Rapture passes – believers downcast, pastor silent

May 23rd, 2011 by Staff

(05-21) 12:29 PDT Oakland — We’re still here.

Followers of an Oakland radio minister who predicted that Saturday would mark the start of the world’s last days waited in vain for a religious homecoming that never happened.

After driving from Maryland in the hope of being taken up to heaven in the Rapture with a crowd of fellow believers, Keith Bauer admitted his disappointment Saturday as he stood in a near-empty parking lot outside the locked Family Radio headquarters in Oakland.

“I was hoping,” the 36-year-old trucker told reporters, who outnumbered believers at the grimy hub of worldwide speculation that Earth would end that very day at 6 p.m. “Heaven will be a lot better than this earth.”

Neither radio employees nor radio minister Harold Camping were in evidence on Hegenberger Road near the Oakland Airport.

Although it wasn’t yet 6 p.m., Bauer began having doubts about Camping’s prophecy when the predicted devastation and Rapture didn’t happen in places like New Zealand, where the deadline had already come and gone.

“There’s definitely a pre-determined date,” Bauer said. “But that’s up to God.”

At Hegenberger Psychic next door, Anthony Lee wasn’t surprised.

“No one can tell when the end of the world will come,” he said. When he and Camping debated the question, the pastor told him that believing Christians would be removed from the world on Saturday, with the ultimate end coming on Oct. 21. Lee told the pastor that clairvoyance works best with things like relationships.

Camping, 89, was unavailable for comment, having said he would spend his last hours on Earth with family. His station compound was locked up tight. Razor wire encircled a rear parking lot by the radio’s warehouse. Through barred windows it was possible to see boxes stacked up inside, each with a label saying “I hope God will save me – Harold Camping.”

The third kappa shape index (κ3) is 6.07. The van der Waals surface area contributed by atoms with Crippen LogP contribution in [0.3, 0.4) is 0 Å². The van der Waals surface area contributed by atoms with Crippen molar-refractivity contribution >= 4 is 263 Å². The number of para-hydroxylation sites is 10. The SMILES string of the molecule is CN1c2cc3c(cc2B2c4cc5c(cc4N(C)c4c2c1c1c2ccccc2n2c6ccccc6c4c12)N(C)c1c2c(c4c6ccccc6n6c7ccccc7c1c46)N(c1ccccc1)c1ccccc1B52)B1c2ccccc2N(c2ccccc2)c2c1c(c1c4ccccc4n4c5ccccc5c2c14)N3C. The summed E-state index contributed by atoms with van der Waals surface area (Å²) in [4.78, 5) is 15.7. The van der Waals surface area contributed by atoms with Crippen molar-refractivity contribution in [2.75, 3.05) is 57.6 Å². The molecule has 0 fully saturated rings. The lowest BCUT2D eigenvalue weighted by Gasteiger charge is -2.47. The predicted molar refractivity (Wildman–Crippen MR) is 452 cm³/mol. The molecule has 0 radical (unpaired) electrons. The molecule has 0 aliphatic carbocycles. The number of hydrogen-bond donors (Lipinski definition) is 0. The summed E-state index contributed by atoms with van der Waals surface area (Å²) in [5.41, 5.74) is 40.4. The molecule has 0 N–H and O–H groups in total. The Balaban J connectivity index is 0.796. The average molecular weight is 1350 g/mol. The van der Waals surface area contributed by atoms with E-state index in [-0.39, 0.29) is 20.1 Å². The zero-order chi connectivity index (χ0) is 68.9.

Outside, a poster read, “The end of the world is almost here. Holy God will bring judgment day on May 21, 2011.”

David Richardson, who visited the station Saturday morning, observed that Camping’s prophecy was already “in partial failure mode.”

Richardson works at Lawrence Berkeley Lab and isn’t a follower. He said he is a “compassionist,” and was there to tell people that “if the theological speculation of a fallible man fails, then that does not mean God has failed you.

“We all make mistakes.”

It wasn’t Camping’s first attempt to use numerology from the Bible to predict the end of the world. He had once said Judgment Day would be in September 1994, which passed without incident.

“Predicting the end of the world is a bit like alcoholism,” Richardson said. “Once you get started, it’s hard to stop.”


One Response

  1. Uytia Convisi

    Well if predicting the end of the world is like alcoholism then believing in god must be like a drug addiction.

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